Reclaim the Earth, urge artists at Paris’ Palais de Tokyo
In celebration of Earth Day 2022, we discover the group exhibition ‘Reclaim the Earth’, a wake-up call for humans to reconsider our relationship with the planet
‘Reclaim the Earth’ is both the title and the rallying cry of a new group exhibition at the Palais de Tokyo in Paris. It looks beyond the Western model to other ways of existing in the world, where humans are an integral part of the environment rather than a dominating, and often destructive, force. ‘I am convinced that artists are like sentinels, warning us about the problems of society,’ says exhibition curator Daria de Beauvais.
The title comes from a collection of ecofeminist texts published in 1983. It is not a reference to militant feminism, De Beauvais explains, but rather ‘a term we find a lot in different struggles – to reclaim a territory, a sovereignty, an identity – and for different kinds of populations, notably Indigenous.’ Reclaiming the Earth means giving all life forms equal power to act.
The show features 14 artists or collectives, half of them Indigenous. The Palais de Tokyo brought in two scientific advisors to ensure curatorial accuracy. In line with the museum’s own pledge to become more sustainable, 80 per cent of the scenography materials come from prior exhibitions.
‘Reclaim the Earth’ starts outside, in the urban environment, with two works by the New Zealand-born artist Kate Newby. Newby does all of her work in situ, using local materials and techniques, and is a careful observer of her surroundings, including the oft-overlooked details of the places she exhibits. Near an outdoor fountain, she replaced five neglected squares of earth with bricks imprinted with traces like ancestral marks and fossils. On the building itself, Newby removed five damaged glass panes from the 1930s front door, inserting stained glass panes into which she pressed parts of her body – a hand, an elbow, a knee – to create abstract motifs. (The door can only be seen when the museum is closed to the public.) ‘She notices things nobody else does, and showed me the building in another way,’ says De Beauvais.
Newby created one more work by asking the Palais de Tokyo team to pick up all the bits of glass they found on the streets of Paris, then melting the pieces into porcelain shells that she scattered on the floor like a bed of colourful oysters.
Two short videos bookend the exhibition, both of them showing artists literally blending into the landscape. One, by the Canadian Inuk artist Asinnajaq, portrays her emerging from a pile of rocks, a return to the land and a reference to funeral rites.
The other reveals Sebastián Calfuqueo, a Mapuche from Chile, in a ‘liquid state’, naked and half-submerged in a river.
In Yhonnie Scarce’s Shadow creeper, a shower of blown glass pieces rains down from the ceiling. Their form was inspired by yams, which are important to the cuisine of Aboriginal Australians. Though beautiful, the glass cloud is meant to evoke the effects of the nuclear tests the British carried out in the Australian desert between 1956 and 1963, crystallising the sand and leaving radiation that persists to this day.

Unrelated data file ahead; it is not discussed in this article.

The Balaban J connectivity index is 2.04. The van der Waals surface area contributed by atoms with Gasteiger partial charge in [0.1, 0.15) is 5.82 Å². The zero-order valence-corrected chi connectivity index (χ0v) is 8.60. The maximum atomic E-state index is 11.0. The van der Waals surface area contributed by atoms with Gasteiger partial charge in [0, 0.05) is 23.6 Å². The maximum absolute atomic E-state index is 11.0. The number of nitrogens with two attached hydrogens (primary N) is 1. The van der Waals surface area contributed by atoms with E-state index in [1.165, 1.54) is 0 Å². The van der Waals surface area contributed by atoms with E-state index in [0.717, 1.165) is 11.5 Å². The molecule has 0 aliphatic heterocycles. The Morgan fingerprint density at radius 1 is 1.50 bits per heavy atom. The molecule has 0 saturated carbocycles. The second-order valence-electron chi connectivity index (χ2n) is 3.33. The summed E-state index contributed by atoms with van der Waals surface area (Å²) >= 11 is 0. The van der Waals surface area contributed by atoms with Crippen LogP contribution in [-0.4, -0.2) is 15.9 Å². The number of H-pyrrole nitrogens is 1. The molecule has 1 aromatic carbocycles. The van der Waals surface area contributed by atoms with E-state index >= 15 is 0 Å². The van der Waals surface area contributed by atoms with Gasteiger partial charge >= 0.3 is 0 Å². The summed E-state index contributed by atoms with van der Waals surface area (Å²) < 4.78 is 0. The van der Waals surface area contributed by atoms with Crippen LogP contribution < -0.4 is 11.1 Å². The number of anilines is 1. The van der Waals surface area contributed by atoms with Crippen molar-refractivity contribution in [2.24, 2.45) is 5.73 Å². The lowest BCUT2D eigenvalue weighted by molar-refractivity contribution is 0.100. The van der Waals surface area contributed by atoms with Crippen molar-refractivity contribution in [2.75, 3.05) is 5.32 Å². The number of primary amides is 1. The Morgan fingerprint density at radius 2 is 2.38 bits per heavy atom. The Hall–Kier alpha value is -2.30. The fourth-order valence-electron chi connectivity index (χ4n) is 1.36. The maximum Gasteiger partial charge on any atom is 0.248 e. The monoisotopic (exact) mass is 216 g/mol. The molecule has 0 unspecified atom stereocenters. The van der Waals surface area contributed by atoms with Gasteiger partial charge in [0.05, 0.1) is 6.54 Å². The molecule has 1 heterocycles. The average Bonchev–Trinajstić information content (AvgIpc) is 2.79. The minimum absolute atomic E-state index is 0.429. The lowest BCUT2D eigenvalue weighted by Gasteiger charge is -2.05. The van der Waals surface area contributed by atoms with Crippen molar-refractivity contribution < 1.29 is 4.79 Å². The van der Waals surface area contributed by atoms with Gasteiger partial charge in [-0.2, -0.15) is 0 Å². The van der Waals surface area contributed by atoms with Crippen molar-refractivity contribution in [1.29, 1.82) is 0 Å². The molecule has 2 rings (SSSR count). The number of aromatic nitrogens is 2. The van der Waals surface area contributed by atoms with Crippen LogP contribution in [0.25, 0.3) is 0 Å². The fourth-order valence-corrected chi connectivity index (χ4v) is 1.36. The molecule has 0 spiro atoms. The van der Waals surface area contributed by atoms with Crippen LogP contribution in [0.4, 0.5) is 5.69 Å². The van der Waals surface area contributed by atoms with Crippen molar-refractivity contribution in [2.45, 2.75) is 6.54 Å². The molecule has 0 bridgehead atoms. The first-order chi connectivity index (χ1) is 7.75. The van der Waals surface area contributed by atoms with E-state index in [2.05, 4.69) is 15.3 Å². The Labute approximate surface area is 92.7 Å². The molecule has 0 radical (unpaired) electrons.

Megan Cope, a Quandamooka from Australia, has been directly affected by climate change, her studio destroyed by the recent floods in her country. She created her installation Untitled (Death Song) (pictured top) prior to the event, in 2020. It assembles the tools and debris of mining and drilling: soil augers, oil drums, rocks. The accompanying soundtrack evokes the particular wailing cry of an endangered Australian bird, the bush stone-curlew.
Animism is a recurrent theme of the show, such as in the installation Catedral, by Brazil’s Solange Pessoa.
She took human hair, used as an offering in pagan rites, and attached it to a backing several metres long, rolled onto spools like a long, skinny carpet. Unfurled in the space, it snakes across the floor and up the wall as though alive.
Huma Bhabha’s three totemic figures guard the entrance to a small room showing a film by the Karrabing Film Collective, founded by a group of Aboriginal Australians and the American anthropologist Elizabeth Povinelli.
With a substance rubbed onto her skin to make it extra-white, Povinelli assumes the role of the monster in The Family and the Zombie, a satirical tale about Indigenous children playing in a natural setting that is increasingly corrupted by objects of consumption.
In Study for a Monument, a sort of war memorial, the Iranian-born artist Abbas Akhavan’s fragmented bronze plants lay on white sheets on the floor, like remnants of weapons, or corpses waiting to be identified.
The plants are endangered or extinct species from the banks of the Tigris and Euphrates, an area that has repeatedly been subject to conflict and ecological disturbance.
To either side of this work are two others in which plants take the upper hand. The rebellion of the roots is a series of naïve drawings by Peru’s Daniela Ortiz showing, for example, coconuts falling on the head of Belgium’s interior minister.
Facing it, the Vietnamese artist Thu-Van Tran created a botanical panorama in fiery colours, superimposing photos of tropical plants in European greenhouses over images of rubber trees in the Amazon, a comment on how human intervention and colonisation can lead to mutations and invasive species. The implication is clear: if we don’t reclaim the Earth, the Earth might just reclaim us. §
‘Reclaim the Earth’ runs until 4 September 2022 at Palais de Tokyo, 13 Avenue du Président Wilson, Paris 16e
The exhibition is a collaboration with the Embassy of Australia in France, the Embassy of France in Australia, the Canadian Cultural Centre (Paris), the Ecole normale supérieure (Paris), E-WERK (Luckenwalde), Fondation Opale (Lens, Switzerland), Ikon Gallery (Birmingham), Laboratoire Espace Cerveau (IAC, Villeurbanne), Madre (Naples), and the Serpentine Galleries (London).